What Does a Prosthodontist Do?

Prosthodontists are dental specialists who specialize in restoring damaged teeth and replacing missing teeth with artificial devices. Learn more about what they do here.

What Does a Prosthodontist Do?

Prosthodontists are dental specialists who are focused on restoring damaged teeth and replacing missing teeth. From dental crowns to dental bridges, dentures, veneers, dental implants, and more, a prosthodontist will focus on restoring your smile and bite with restorative and cosmetic dentistry. A prosthodontist is a specialized dentist who diagnoses, plans, and executes restorative and cosmetic treatments to optimize your oral health, hygiene, and confidence. The American Dental Association officially recognizes nine dental specialties, one of which is prosthodontics.

A prosthodontist is a dentist who has completed dental school plus at least three additional years of advanced training and education in a CODA-accredited prosthodontic graduate program. This additional training allows them to specialize in repairing natural teeth and replacing missing teeth. Unlike general dentists, prosthodontists are experts at replacing the gaps in your mouth and providing you with a perfect smile. While many other dentists can perform some of these treatments, prosthodontists are the specialists dedicated to this type of care.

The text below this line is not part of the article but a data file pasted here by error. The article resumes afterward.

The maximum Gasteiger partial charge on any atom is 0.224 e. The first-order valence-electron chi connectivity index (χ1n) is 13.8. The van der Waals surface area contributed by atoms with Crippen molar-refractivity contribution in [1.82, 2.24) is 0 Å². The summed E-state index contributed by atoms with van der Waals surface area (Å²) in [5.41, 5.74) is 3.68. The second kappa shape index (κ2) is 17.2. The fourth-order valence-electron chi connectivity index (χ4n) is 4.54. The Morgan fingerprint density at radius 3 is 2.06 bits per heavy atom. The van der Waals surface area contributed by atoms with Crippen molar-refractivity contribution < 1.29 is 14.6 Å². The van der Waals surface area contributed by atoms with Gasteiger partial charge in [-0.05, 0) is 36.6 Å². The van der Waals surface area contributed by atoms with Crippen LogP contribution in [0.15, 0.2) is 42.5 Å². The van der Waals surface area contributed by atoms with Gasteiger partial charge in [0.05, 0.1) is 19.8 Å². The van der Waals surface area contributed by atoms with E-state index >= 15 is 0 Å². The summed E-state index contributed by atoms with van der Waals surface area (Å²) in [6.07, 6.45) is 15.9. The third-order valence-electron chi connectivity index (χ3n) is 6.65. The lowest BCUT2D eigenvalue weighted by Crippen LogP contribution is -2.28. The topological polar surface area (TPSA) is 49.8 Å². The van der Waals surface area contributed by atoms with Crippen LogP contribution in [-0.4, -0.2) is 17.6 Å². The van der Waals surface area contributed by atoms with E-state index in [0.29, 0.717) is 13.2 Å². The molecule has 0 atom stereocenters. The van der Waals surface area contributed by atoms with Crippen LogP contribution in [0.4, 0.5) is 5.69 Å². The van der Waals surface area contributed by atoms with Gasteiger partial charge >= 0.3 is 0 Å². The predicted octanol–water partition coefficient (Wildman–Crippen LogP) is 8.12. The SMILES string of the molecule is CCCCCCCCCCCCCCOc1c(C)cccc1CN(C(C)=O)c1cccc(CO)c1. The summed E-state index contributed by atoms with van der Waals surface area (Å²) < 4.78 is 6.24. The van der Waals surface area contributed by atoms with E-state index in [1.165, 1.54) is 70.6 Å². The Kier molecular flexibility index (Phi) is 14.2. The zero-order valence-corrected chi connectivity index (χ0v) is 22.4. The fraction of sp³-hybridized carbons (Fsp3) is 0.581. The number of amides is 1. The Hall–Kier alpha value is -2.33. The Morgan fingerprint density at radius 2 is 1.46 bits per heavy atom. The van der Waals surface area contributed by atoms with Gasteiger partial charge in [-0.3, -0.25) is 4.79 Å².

They are qualified dentists with a DDS or DMD, and they also go through an additional three years of residency and training through an ADA-accredited graduate program. However, keep in mind that both general dentists and prosthodontists can place implants and dentures, depending on their areas of focus. While many traditional dentists can also provide these services, prosthodontists are extensively trained in cutting-edge techniques and procedures for treating complex dental conditions. General dentists often see prosthodontists when dealing with complex cases or cases that are beyond the scope of their practice.

Prosthodontists also specialize in cosmetic dentistry, which has been on the rise in recent years. If you notice any warning signs, such as fever or discharge near the treatment site, contact your dentist or prosthodontist immediately.

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